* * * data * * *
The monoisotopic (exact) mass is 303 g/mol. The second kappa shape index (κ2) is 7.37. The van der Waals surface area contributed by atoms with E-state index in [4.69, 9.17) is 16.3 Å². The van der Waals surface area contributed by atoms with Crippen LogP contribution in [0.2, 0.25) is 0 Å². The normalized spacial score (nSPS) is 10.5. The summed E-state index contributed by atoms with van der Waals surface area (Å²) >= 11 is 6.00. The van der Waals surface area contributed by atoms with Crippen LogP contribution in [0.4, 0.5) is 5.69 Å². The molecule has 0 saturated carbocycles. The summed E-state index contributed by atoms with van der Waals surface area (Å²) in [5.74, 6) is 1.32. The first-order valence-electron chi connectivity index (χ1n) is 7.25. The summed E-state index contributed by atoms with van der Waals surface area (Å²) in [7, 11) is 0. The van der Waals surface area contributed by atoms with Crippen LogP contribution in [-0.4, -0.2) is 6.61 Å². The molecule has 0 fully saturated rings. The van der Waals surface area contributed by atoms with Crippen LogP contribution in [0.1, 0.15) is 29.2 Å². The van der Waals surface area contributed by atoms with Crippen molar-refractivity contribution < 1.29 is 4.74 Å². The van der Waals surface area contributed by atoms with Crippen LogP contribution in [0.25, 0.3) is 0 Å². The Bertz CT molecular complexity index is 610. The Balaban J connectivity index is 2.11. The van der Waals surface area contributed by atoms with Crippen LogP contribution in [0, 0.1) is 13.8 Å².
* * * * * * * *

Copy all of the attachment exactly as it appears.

The monoisotopic (exact) mass is 303 g/mol. The second kappa shape index (κ2) is 7.37. The van der Waals surface area contributed by atoms with E-state index in [4.69, 9.17) is 16.3 Å². The van der Waals surface area contributed by atoms with Crippen LogP contribution in [0.2, 0.25) is 0 Å². The normalized spacial score (nSPS) is 10.5. The summed E-state index contributed by atoms with van der Waals surface area (Å²) >= 11 is 6.00. The van der Waals surface area contributed by atoms with Crippen LogP contribution in [0.4, 0.5) is 5.69 Å². The molecule has 0 saturated carbocycles. The summed E-state index contributed by atoms with van der Waals surface area (Å²) in [5.74, 6) is 1.32. The first-order valence-electron chi connectivity index (χ1n) is 7.25. The summed E-state index contributed by atoms with van der Waals surface area (Å²) in [7, 11) is 0. The van der Waals surface area contributed by atoms with Crippen LogP contribution in [-0.4, -0.2) is 6.61 Å². The molecule has 0 fully saturated rings. The van der Waals surface area contributed by atoms with Crippen LogP contribution in [0.1, 0.15) is 29.2 Å². The van der Waals surface area contributed by atoms with Crippen molar-refractivity contribution < 1.29 is 4.74 Å². The van der Waals surface area contributed by atoms with Crippen LogP contribution in [0.25, 0.3) is 0 Å². The Bertz CT molecular complexity index is 610. The Balaban J connectivity index is 2.11. The van der Waals surface area contributed by atoms with Crippen LogP contribution in [0, 0.1) is 13.8 Å².